- Clogged blood vessels (atherosclerosis)
- High cholesterol
- Some prescription drugs
- A Heart problem
Emotional Causes of ED
Normal sex needs the mind and body to work together. Emotional problems or relationships can cause or worsen erectile dysfunction.
Some emotional problems that can cause erectile dysfunction are:
- Concerned about sexual performance
- Stress due to social, cultural or religious conflicts.
- Stress at home or work
- Conflict Relationship
How Erections Work
- During an erection, the spongy tissue relaxes and enters the bloodstream. The blood pressure in the chambers causes the penis to become firm, causing an erection. When a man has an orgasm, the second set of nerve signals reaches the penis and causes the muscle tissue in the penis to become infected and the blood returns to the human circulation and the erection decreases.
- During sexual arousal, the nerves release chemicals that increase blood flow to the penis. The blood enters two erection chambers in the penis, made of sponge muscle tissue (corpora cavernosa). The cavernosa chambers of the company are not hollow.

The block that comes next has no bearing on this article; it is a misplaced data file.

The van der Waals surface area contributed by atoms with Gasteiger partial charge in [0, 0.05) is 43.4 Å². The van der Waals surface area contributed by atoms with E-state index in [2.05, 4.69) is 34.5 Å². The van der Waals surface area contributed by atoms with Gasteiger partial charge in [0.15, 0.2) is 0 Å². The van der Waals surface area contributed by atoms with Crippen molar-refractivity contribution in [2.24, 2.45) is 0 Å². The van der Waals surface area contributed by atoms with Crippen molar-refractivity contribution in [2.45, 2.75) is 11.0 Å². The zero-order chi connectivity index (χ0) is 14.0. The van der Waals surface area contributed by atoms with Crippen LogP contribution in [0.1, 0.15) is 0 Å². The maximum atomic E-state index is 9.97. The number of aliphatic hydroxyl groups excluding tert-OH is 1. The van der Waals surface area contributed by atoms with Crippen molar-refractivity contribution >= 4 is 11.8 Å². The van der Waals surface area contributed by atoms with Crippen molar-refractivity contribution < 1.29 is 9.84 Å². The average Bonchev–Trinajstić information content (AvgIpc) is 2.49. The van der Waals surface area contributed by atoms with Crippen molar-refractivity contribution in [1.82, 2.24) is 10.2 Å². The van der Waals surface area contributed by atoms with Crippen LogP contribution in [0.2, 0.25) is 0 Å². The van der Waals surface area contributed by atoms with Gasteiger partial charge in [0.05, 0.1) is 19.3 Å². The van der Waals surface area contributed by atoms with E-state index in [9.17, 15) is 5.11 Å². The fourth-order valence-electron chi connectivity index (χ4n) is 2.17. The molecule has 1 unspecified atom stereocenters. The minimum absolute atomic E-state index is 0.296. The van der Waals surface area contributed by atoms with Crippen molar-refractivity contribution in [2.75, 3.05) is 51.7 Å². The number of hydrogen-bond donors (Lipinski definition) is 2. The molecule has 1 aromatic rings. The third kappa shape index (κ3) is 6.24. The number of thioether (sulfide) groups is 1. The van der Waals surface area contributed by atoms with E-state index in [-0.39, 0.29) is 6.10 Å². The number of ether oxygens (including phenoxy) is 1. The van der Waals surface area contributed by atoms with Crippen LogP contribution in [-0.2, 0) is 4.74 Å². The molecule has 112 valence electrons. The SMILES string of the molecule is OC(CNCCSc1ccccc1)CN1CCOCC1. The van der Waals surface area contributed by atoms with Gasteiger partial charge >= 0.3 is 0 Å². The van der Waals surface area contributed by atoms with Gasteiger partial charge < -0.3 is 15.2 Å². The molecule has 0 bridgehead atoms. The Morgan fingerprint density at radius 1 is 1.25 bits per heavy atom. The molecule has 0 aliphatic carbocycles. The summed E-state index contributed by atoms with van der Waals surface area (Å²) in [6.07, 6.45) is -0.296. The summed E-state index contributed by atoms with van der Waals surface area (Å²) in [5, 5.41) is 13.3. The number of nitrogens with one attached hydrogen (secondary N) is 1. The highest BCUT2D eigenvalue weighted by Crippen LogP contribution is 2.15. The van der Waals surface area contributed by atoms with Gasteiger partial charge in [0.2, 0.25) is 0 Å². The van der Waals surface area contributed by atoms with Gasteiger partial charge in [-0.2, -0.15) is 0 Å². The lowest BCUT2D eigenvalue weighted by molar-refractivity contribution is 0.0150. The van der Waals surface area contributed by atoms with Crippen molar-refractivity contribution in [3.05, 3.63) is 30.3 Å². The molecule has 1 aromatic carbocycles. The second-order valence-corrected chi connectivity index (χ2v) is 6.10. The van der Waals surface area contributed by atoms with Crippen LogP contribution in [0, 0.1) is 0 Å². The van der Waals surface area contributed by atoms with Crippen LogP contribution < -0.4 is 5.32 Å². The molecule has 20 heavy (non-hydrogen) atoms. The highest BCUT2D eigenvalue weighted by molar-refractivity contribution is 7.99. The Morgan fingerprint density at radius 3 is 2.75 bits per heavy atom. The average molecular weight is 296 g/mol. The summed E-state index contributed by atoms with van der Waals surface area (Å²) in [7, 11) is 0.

- When you are not sexually excited, your penis is soft and extreme. Men may notice that penis size varies with heat, cold or anxiety; This is normal and reflects the balance of blood entering and leaving the penis.
What are the symptoms of erectile dysfunction?
- With Erectile Dysfunction (ED), it is difficult to get or maintain an erection firm enough to have sex. When an emergency becomes a routine and annoying problem, your health professional or urologist can help.
- Erectile dysfunction can be an important warning sign for cardiovascular disease, indicating that blockages are forming in the human vascular system. Some studies have shown that men with erectile dysfunction are at increased risk of heart attack, stroke or circulatory problems. ED also causes:
- Angry about the man and his partner.
- Low self-esteem
- If erectile dysfunction affects one’s well-being or relationships, it should be treated. The purpose of treatment is to repair or improve erectile function, assist circulatory health, and improve the quality of life of a person.
- Clinical evaluation